An Introduction to Spring BlazeDS Integration
Last December, SpringSource and Adobe announced a partnership aimed at streamlining the integration between Spring and BlazeDS. This partnership has led to the new Spring BlazeDS Integration project, which allows you to seamlessly integrate the two technologies and build state-of-the-art Internet applications that feature a Flex front end and a Spring back end.
Whether you are a Flex developer just learning Spring or a Spring developer learning Flex, you can benefit from the powerful integration of these technologies.
Spring has emerged as the de facto standard for building the Java back end of Internet applications. Flex is rapidly becoming the preferred technology for building innovative Internet applications delivered in the browser and on the desktop (using the Adobe AIR runtime).
This article provides an introduction to the Spring BlazeDS Integration, and includes a simple example application to illustrate key concepts.
What is Spring?
The foundation of the Spring framework is a lightweight component container that implements the Inversion of Control (IoC) pattern. Using an IoC container, components don't instantiate or even look up their dependencies (the objects they work with). The container is responsible for injecting those dependencies when it creates the components (hence the term "Dependency Injection", which is also used to describe this pattern).
By enabling looser coupling between components, the Spring IoC container has proven to be a solid foundation for building robust enterprise applications.
The components managed by the Spring IoC container are called Spring beans. In addition to its core IoC container, The Spring framework includes several other modules, including support for transaction management, JDBC Data Access, and ORM Data Access. While these modules are beyond the scope of this article, it is important to note that an additional benefit of using BlazeDS with Spring is the ability to leverage these modules to facilitate the development of your remote objects. More information on the Spring framework can be found here.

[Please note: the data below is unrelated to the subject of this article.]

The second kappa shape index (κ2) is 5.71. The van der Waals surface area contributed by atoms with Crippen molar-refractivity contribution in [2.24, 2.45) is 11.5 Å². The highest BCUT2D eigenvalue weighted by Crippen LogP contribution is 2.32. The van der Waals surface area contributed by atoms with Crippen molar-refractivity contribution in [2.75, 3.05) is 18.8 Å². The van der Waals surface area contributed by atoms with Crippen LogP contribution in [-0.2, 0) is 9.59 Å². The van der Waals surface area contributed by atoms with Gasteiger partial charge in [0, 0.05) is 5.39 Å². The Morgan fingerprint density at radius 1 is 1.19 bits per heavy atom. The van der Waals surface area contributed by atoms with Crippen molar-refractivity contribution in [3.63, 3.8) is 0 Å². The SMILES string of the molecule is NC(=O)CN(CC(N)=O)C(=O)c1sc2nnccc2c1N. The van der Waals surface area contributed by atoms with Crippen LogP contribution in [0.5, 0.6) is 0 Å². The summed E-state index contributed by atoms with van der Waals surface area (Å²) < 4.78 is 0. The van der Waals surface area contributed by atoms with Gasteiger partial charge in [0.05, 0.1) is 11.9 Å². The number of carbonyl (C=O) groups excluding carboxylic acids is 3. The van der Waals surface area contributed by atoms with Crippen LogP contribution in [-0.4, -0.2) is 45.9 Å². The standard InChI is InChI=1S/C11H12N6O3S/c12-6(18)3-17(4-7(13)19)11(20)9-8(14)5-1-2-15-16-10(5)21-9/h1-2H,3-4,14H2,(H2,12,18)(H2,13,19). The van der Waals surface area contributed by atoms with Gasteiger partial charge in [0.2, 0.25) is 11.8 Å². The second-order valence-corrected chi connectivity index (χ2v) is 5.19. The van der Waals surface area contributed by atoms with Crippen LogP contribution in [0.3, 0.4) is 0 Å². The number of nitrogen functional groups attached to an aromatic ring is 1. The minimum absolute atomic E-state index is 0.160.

What is Flex?
Flex is an environment for building Rich Internet Applications. The Flex programming model includes:
- ActionScript - an ECMAScript-compliant, object-oriented programming language. With some syntactical differences, ActionScript looks and feels similar to Java, and supports the same object-oriented constructs: packages, classes, inheritance, interfaces, strong (but also dynamic) typing, and so on.
- MXML - an XML-based language that provides an abstraction on top of ActionScript, and allows parts of an application (typically the View) to be built declaratively.
- An extensive set of class libraries. The documentation is available here in Javadoc-like format.
The Flex source code (.mxml and .as files) is compiled into Flash bytecode (.swf) that is executed at the client side by the ActionScriptVirtual Machine in Flash Player using a Just-In-Time compiler.
The Flex SDK is an open-source project. It includes the Flex component library, the compiler, the debugger, and the documentation. A complete discussion of Flex is beyond the scope of this article, but you can find more information and download the Flex SDK here.
What is BlazeDS?
BlazeDS is a set of data services that give your Flex applications additional options for data connectivity. Without BlazeDS (or, without deploying any Flex-specific component on the server side), Flex applications can access back-end data using either the HTTPService or WebService components:
- You use the HTTPService component to send HTTP requests to a server and consume the response. Although the HTTPService is often used to consume XML, it can be used to consume responses in other formats, including JSON. The Flex HTTPService is similar to the XMLHttpRequest component available in Ajax.
- You use the WebService component to invoke SOAP-based web services.
BlazeDS adds the following services:
- The Remoting Service allows your Flex application to directly invoke methods of Java objects deployed in your application server.
- The Message Service provides a publish/subscribe infrastructure that enables your Flex application to publish messages and subscribe to a messaging destination, enabling the development of real-time data push and collaborative applications.
- The Proxy Service allows your Flex application to make cross-domain service requests in a secure and controlled manner. In other words, it allows your Flex application to access a service available on a different domain than the domain from where the application was downloaded (without having to deploy a crossdomain.xml policy file on the target domain).
BlazeDS is deployed as a set of JAR files as part of your web application. Like the Flex SDK, BlazeDS is an open-source project. More information is available here.
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